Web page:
No amount of alcohol is safe for a baby at any stage of pregnancy, HSE warns

Ireland estimated to have third highest rate of fetal alcohol spectrum disorders

Alcohol passes from the mother’s blood into the baby’s blood via the placenta and can damage a baby’s developing brain and body, the HSE points out in a new information campaign on the issue. File photograph: iStock

Alcohol passes from the mother’s blood into the baby’s blood via the placenta and can damage a baby’s developing brain and body, the HSE points out in a new information campaign on the issue. File photograph: iStock

 

No amount of alcohol is safe for a baby at any stage of pregnancy, the Health Service Executive has warned.

Alcohol passes from the mother’s blood into the baby’s blood via the placenta and can damage a baby’s developing brain and body, the HSE points out in a new information campaign on the issue.

The only way to have “zero risk” is to have “zero alcohol” in pregnancy, the campaign advises women.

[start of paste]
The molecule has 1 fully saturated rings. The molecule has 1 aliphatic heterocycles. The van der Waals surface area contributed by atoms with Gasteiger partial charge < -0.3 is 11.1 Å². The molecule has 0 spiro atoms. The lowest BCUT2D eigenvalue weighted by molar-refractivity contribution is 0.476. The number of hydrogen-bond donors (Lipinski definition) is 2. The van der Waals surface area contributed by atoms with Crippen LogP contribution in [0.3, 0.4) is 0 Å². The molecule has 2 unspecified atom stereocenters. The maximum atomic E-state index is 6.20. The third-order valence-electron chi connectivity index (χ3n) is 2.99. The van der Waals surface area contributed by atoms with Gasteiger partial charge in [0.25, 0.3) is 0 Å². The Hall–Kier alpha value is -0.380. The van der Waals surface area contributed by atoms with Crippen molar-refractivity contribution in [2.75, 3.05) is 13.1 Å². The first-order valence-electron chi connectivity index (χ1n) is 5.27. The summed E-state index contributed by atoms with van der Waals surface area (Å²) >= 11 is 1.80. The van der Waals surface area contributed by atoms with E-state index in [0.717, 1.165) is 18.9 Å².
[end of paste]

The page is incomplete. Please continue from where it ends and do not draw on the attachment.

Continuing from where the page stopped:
Ireland is estimated to have the third highest rate of fetal alcohol spectrum disorders, which can lead to hyperactivity and developmental difficulties in babies, according to a 2017 study. Meanwhile, heavy drinking during pregnancy can cause fetal alcohol syndrome, leading to brain damage, heart problems and low weight among babies.

“Pregnant women receive conflicting advice about drinking during pregnancy, and are often assured by family and friends that an occasional drink won’t do any harm,” said Dr Mary T O’Mahony, specialist in public health medicine with the HSE. “But the fact is that there is no proven level of safe drinking during pregnancy.”

Recent research by the HSE found one in two people claimed they were aware of illnesses and conditions that affect babies after birth as a result of exposure to alcohol during pregnancy. Only one in 10 said they had a good understanding of FASD (fetal alcohol spectrum disorder), its symptoms and its cause.